LILCO announced its plan for the Shoreham nuclear plant with an April 13, 1966 press release. It said the cost of Shoreham would be “in the $65-$75 million range.” I reprinted the release as a facsimile in a book on the nuclear drive that I wrote titled “Power Crazy.”
The final price—in the $6.5 billion to $7.5 billion range—was a 10,000% cost overrun.
Shoreham would have been the most expensive nuclear plant per kilowatt of electricity ever built.
Now that stands to be beaten. Nuclear power plants, besides being terribly dangerous, are terribly expensive. The only two nuclear power plants now under construction in the U.S. are plants named Vogtle 3 and 4 in Georgia—now projected to each cost $13 billion.
The economics of nuclear power, once described by U.S. Atomic Energy Commission Chairman Lewis Strauss as “too cheap to meter,” were not only grossly underestimated—so have been the dangers. As then LILCO Chairman Charles Pierce told the Suffolk County Legislature in 1983, the probability of a major nuclear plant accident at Shoreham was once every 500 million years. In fact, we are seeing a major nuclear power plant accident occurring about every decade, with less than 500 nuclear plants in the world.
Still, a nuclear push continues nationally. The Trump administration is staunchly in favor of nuclear power.
As Scott Denman, long executive director of the Washington, D.C.-based Safe Energy Communication Council, said in the email traffic on the Shoreham protest, “Nearly 100 reactors still operate [in the U.S.] and billions in bailouts for uneconomic reactors to remain on-line have been given away in NY, CT, NJ, IL and now likely OH and maybe even PA and other states. Billions more are now being lavished via current federal r&d on new reactor concepts no matter how…grossly expensive, dangerous and uncompetitive they are. Nuclear power is far from ended and is rather a clear and present danger….Our work is far from done; indeed it’s just beginning.”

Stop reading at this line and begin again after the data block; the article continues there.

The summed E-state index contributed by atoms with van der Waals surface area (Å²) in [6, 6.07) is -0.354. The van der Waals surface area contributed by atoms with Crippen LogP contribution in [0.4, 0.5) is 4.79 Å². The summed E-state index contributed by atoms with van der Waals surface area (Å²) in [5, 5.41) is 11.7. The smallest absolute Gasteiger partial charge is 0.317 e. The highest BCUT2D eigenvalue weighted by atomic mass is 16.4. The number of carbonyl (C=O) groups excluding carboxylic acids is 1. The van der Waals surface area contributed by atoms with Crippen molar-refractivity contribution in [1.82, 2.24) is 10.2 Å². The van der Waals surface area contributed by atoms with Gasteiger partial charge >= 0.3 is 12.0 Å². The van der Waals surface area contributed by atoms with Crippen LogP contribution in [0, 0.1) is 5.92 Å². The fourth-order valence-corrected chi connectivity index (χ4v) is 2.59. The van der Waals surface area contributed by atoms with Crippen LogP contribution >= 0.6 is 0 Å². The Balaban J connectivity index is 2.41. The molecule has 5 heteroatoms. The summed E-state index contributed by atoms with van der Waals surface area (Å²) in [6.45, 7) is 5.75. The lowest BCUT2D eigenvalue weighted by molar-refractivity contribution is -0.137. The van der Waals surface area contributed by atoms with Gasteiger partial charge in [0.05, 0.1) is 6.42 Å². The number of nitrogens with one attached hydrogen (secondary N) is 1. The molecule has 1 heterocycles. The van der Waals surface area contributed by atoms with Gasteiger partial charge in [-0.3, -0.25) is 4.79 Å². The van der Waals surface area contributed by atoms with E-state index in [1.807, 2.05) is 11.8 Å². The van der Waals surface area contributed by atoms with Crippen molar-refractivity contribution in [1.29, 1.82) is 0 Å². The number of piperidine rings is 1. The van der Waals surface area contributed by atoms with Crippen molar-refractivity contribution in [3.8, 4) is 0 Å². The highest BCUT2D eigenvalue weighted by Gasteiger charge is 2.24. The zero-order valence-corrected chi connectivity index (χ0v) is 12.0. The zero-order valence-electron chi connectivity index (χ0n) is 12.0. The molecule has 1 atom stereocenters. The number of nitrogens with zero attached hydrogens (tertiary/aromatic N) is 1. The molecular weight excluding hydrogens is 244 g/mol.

The newest argument of the nuclear promoters is that nuclear power is needed to deal with climate change because a nuclear plant doesn’t emit greenhouse gasses. What they don’t say is that the “nuclear cycle”—including mining and milling of uranium and its “enrichment” so it can fission or split in a nuclear plant—is highly carbon-intensive with large amounts of greenhouse gasses emitted.
Shoreham was sold to New York State for a nominal $1 to be decommissioned as a nuclear plant. All that remains at the site is a concrete hulk, its nuclear innards removed.
With the end of Shoreham, the other proposed nuclear plants LILCO sought to build never got off the ground. Further, the two nuclear reactors at Brookhaven National Laboratory were shut down. BNL was established in 1947 on a former army base on Long Island largely to develop civilian uses of nuclear technology. There was a close relationship between LILCO and BNL throughout the Long Island nuclear drive. Phyllis Vineyard, the wife of BNL Director George Vineyard, was a member of the board of directors of LILCO. And the last chief executive officer and chairman of LILCO was William Catacosinos, formerly assistant director at BNL.
Because of that 1979 protest and decades of painstaking and difficult struggle, LILCO was stopped in its nuclear push—and this Long Island today is nuclear-free.